Pro-life Position Presented at Secular University – Part Four

Posted: February 9, 2011 by Alan Shlemon in Do the Right Thing, Events

Here’s part four of my presentation at Central Michigan University (see below for more details). At the end of my presentation, I answer a question from an audience member about abortion in the instance of rape.

I was invited to present the pro-life position at Central Michigan University for about 25 minutes. Then, anyone in the audience was given a chance to debate me. People took turns with their challenges for about an hour. The biology department students were offered extra credit if they could debunk my scientific claims.

Part One
Part Two
Part Three

Part Four

Comments
  1. […] This post was mentioned on Twitter by Patty, Tony, Tony, Stand to Reason, Brett Kunkle and others. Brett Kunkle said: Alan has posted part 4 of his pro-life presentation at Central Michigan University: http://bit.ly/hxoI9M […]

  2. Sam Harper says:

    I’m not totally convinced that all the arguments of the SLED test are sound. Let’s take size, for instance. You argue like so:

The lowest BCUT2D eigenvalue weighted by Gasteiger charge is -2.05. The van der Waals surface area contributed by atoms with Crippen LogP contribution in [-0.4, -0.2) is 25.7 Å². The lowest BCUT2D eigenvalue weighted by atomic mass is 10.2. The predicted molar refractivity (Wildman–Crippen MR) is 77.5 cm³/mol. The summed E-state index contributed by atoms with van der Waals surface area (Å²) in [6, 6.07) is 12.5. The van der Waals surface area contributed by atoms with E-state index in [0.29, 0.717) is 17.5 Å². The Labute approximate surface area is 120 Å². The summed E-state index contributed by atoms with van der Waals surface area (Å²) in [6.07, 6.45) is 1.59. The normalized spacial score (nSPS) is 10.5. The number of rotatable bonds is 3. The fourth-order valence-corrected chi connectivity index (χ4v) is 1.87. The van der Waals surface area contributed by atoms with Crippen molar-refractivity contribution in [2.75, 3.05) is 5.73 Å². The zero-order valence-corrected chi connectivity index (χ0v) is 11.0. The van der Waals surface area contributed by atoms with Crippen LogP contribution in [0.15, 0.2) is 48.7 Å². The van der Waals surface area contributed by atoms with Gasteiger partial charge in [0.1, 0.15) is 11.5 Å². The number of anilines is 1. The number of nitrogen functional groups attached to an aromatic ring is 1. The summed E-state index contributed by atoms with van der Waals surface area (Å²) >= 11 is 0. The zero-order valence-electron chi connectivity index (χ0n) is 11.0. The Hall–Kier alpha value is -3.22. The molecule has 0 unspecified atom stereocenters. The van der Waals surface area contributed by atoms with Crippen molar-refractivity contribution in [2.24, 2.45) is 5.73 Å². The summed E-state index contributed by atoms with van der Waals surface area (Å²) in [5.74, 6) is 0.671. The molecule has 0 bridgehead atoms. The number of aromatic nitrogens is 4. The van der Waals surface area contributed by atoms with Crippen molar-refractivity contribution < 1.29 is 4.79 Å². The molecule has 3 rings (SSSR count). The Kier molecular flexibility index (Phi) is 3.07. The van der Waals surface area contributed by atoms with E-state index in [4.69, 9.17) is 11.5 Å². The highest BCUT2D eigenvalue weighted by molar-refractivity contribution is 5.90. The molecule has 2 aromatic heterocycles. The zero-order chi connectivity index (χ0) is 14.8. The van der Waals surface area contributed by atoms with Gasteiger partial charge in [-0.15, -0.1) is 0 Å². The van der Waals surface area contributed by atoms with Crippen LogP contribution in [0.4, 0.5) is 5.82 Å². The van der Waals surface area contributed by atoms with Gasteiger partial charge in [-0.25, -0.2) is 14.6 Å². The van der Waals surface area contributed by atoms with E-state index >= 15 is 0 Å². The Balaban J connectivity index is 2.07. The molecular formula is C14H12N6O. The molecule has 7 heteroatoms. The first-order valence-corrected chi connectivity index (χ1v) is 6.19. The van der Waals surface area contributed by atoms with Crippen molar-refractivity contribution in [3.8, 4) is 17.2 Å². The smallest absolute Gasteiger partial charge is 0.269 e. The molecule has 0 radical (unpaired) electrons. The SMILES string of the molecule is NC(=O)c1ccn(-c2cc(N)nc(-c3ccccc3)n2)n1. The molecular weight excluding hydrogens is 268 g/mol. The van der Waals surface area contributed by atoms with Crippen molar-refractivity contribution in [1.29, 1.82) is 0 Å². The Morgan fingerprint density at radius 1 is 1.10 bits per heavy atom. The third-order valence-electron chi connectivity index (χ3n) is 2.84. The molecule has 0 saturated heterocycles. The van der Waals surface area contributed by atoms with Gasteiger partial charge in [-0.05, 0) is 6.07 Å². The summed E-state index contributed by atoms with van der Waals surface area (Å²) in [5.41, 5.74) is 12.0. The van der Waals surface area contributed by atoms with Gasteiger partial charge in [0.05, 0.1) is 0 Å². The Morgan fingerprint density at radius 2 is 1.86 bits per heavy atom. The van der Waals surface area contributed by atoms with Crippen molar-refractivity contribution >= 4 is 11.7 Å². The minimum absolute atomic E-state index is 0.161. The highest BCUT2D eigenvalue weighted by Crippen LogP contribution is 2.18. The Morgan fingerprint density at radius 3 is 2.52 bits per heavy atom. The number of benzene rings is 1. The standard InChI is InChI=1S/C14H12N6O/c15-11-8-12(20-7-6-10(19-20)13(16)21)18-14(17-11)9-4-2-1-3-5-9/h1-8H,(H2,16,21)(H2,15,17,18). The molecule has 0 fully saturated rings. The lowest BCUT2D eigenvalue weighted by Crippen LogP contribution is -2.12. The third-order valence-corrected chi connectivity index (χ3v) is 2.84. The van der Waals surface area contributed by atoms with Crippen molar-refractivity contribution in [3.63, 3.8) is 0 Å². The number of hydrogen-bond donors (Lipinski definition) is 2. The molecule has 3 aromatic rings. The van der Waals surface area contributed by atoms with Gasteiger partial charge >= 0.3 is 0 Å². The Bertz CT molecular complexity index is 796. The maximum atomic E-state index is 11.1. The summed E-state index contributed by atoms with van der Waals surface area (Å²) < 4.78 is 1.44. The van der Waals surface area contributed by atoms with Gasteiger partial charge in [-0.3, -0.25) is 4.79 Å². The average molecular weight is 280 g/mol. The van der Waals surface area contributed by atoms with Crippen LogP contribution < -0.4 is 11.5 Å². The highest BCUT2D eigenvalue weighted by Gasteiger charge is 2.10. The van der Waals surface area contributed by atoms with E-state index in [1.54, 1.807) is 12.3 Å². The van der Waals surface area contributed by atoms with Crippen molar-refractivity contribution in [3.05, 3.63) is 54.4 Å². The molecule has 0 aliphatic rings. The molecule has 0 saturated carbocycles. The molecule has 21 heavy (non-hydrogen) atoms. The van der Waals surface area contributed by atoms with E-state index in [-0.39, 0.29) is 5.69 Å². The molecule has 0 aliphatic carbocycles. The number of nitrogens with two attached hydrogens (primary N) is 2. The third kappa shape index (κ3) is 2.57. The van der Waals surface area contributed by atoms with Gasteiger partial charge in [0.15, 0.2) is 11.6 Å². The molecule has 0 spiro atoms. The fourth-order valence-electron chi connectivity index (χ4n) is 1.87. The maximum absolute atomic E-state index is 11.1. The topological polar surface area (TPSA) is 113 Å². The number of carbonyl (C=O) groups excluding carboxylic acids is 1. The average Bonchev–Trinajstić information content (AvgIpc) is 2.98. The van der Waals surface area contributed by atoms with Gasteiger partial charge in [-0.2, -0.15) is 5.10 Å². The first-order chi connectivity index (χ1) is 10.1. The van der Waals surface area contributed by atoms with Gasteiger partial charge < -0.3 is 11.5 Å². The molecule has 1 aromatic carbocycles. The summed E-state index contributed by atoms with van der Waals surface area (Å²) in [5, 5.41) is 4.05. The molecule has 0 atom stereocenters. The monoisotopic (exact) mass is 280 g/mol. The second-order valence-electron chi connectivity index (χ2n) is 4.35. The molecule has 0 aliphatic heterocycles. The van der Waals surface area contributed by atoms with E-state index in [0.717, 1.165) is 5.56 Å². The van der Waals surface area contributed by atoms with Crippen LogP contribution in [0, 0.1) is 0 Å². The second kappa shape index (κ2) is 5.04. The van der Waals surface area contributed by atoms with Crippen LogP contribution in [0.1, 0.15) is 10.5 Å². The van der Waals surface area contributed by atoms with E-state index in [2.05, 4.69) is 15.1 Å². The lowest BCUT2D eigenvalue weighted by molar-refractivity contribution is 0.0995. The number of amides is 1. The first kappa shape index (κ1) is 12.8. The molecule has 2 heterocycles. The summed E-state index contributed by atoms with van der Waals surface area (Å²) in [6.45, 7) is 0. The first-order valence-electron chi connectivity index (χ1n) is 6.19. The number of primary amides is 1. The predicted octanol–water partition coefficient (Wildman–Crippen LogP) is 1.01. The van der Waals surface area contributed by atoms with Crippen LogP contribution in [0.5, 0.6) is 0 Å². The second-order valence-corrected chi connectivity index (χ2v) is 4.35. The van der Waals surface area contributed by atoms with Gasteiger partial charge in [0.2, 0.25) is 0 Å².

1. If size is relevant to human value/rights, then taller people would have more value/rights than shorter people.
    2. Taller people do not have more value/rights than shorter people.
    3. Therefore, size is not relevant to human value/rights.

    A person might dispute that first premise by using a reductio ad absurdum argument. Support, for example, that I made this argument:

    1. If size is a relevant factor in whether a child needs a booster seat, then a 5′ 5″ child needs a booster seat more than a 6′ child.
    2. A 5′ 5″ child does not need a booster seat more than a 6′ child.
    3. Therefore, size is not a relevant factor in whether a child needs a booster seat.

    You can probably see the flaw immediately. Size is not a relevant factor AFTER A POINT, but it IS a relevant factor PRIOR to that point. It doesn’t follow that because size is irrelevant beyond a certain point that it is therefore irrelevant prior to that point.

    In the same way, it doesn’t follow that because size is not relevant to value between adults that it is therefore not a relevant factor in the case of the unborn.

    Now don’t get me wrong. I don’t think size determines value either. I think the unborn are just as valuable as adults. I’m just disputing the way you are arguing for it. I don’t think your argument is sound.